Pinsent Mason's Robbie Owen

HS2: What's next and how can the Bill process be accelerated?

Sir David Higgins’ Report into HS2 deserves to be a defining moment in the history of HS2, and we can expect it to be shored up on Friday by Lord Deighton’s HS2 Growth Task Force Report.  

In fewer than 20 pages, Sir David put the case for HS2 brilliantly and powerfully.  How can anyone think it was ever about speed rather than capacity and connectivity?!

This is by far the best rendition of the case for this £50bn investment I have read since the project was kicked off over five years ago, making plain the strong link between infrastructure provision and economic activity. And the Secretary of State for Transport’s response that same day was refreshingly clear and supportive, concluding that “HS2 is a project that will be built over many parliaments and will serve many people for many generations.  We must design it carefully and build it correctly.  The government is keen to rise to the challenge and we hope that hon. members on all sides of the House will do the same.”

"How can anyone think it was ever about speed rather than capacity and connectivity?!"

There are a number of reasons why the report will have an important place in the HS2 story. It should ensure that the key components of HS2 are right by, for example, dropping the ‘sub-optimal’ HS2/HS1 link and opting for a more ambitious redevelopment of Euston station and so delivering a better environmental and economic outcome. Demonstrating control over the project’s budget was vital and by speeding up Phase Two, overall costs will be reduced and the benefits enjoyed sooner. All in all, the report should lead to much stronger cross-party backing for the project.

Next steps 

But where do matters go from this point?  The Phase One Hybrid Bill is due to be given a Second Reading in the House of Commons at the end of April, in which case petitions by those ‘specially and directly affected’ will be due by approximately 20 May. Then, what could prove to be a very long select committee stage will start.  The Commons’ select committee on the Crossrail Bill was in existence for 22 months.  

The Secretary of State recently conceded that the Bill was not going to get through Parliament by the General Election but we all knew that was never going to happen anyway.  If the Bill receives the Royal Assent by mid 2016, that will be quick progress and a year faster than the Crossrail Bill.  My prediction is that towards the end of 2016 is more likely.

Why is that?  Well, there are likely to be a lot of petitions to be heard, for a start.  Not as many as the circa 23,000 recent responses to the Environmental Statement, but perhaps 5,000? And the changes the Government announced on Monday may themselves delay the Bill while the necessary ‘Additional Provisions’ are prepared to allow the changes to be added to the Bill by the Committee.

"The Commons’ select committee on the Crossrail Bill was in existence for 22 months."  

Euston Station will be the main addition but it is not clear whether the extension of Phase One by 43 miles northwards to a new integrated hub station at Crewe will be added to the Bill once the January 2014 public consultation responses have been considered, or still dealt with as a Phase One A in the second Hybrid Bill due to be introduced in 2017.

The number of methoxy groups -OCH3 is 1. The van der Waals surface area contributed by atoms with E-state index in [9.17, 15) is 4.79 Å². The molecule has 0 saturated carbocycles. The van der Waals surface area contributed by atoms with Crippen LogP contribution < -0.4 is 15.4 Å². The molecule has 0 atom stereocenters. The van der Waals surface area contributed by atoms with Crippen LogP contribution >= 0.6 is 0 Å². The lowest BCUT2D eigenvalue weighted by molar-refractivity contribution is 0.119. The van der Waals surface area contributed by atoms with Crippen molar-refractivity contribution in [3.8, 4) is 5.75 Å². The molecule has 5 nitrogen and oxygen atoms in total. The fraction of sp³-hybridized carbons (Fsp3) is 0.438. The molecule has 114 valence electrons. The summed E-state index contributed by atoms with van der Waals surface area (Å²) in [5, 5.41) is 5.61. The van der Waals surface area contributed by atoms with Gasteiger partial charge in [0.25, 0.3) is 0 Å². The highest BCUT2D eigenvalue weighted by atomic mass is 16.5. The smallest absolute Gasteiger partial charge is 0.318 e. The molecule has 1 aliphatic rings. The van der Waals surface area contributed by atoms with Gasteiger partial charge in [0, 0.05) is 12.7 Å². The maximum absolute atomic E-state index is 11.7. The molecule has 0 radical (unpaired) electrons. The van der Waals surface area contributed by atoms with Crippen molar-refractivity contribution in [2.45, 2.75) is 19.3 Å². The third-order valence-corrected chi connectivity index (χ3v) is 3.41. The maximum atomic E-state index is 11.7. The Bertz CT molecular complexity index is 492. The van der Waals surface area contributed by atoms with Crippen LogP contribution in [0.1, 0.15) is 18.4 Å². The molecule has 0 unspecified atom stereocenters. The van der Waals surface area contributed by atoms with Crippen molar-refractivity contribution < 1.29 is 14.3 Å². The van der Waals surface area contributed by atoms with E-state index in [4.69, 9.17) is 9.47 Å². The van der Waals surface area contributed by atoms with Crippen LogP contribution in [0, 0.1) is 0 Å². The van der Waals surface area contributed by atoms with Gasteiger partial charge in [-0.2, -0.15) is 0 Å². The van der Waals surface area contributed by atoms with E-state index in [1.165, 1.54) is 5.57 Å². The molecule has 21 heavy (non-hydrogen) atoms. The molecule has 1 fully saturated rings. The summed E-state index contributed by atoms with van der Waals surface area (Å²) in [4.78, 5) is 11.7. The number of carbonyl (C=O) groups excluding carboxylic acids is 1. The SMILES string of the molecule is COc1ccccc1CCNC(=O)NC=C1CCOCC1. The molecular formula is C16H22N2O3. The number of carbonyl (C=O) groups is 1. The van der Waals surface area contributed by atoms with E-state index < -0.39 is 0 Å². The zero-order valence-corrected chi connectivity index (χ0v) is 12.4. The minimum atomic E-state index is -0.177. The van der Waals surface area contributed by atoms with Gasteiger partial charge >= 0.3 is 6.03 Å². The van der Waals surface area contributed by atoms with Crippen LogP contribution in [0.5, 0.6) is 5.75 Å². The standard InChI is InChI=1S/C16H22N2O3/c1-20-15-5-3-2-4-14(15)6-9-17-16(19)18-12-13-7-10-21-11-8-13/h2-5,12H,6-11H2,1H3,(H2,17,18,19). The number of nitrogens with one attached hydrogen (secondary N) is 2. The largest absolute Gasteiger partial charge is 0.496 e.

The same goes for the HS2/HS1 link, which the Government has said that it will remove from the Bill and instead “commission a study into ways to improve connections to the continent that could be implemented once the initial stages of HS2 are complete”.  Civic leaders in the Midlands and our Northern cities will be anxious to ensure that a commitment is given to do something in place of the current HS2/HS1 link proposal, rather than letting the matter be fudged in that true British way!

Joint select committee?

Sir David made the compelling point that the longer the whole project takes, the more it will cost.  In that context he made a particular reference to the length of the Parliamentary process for the necessary legislation. But even assuming that his report and what is now done to implement it has the desired effect politically to see the Bill through its main stages on the Floor of each House, both this and the other side of the General Election, that will not be enough. The real time taken is the select committee stage, where the petitions are heard and where party political influence does not directly extend.  

"Surely the public interest merits looking again at a joint select committee as it could easily save 6-9 months" 

The Government has reportedly ruled out having a joint select committee rather than one in each House, something not done on a Hybrid Bill for many years, but surely the public interest merits looking at this again as it could easily save 6-9 months whilst still hearing petitions fully and fairly?  It is not too late to reconsider.

Other things could also be done with an eye to speeding up Phase Two, such as putting some discrete elements of Phase Two into the Phase One Bill in cases where the necessary outline design and appraisal work can be done after due consultation and without delaying the Bill.

And finally, it would be good to start those of the Phase One works on the critical path before having to wait for Royal Assent sometime in 2016, and there are one or two ways in which this could be achieved were the political will to be there.

So it’s been a good week for the project but Sir David’s report begs a series of more detailed questions as to next steps, timings and process.  The answers will be of interest to many in addition to the nation as a whole, not least those whose homes, businesses and environments will be affected by construction of the project.


Robbie Owen is a Partner and Roll A Parliamentary Agent and Head of Infrastructure Planning and Government Affairs at Pinsent Masons LLP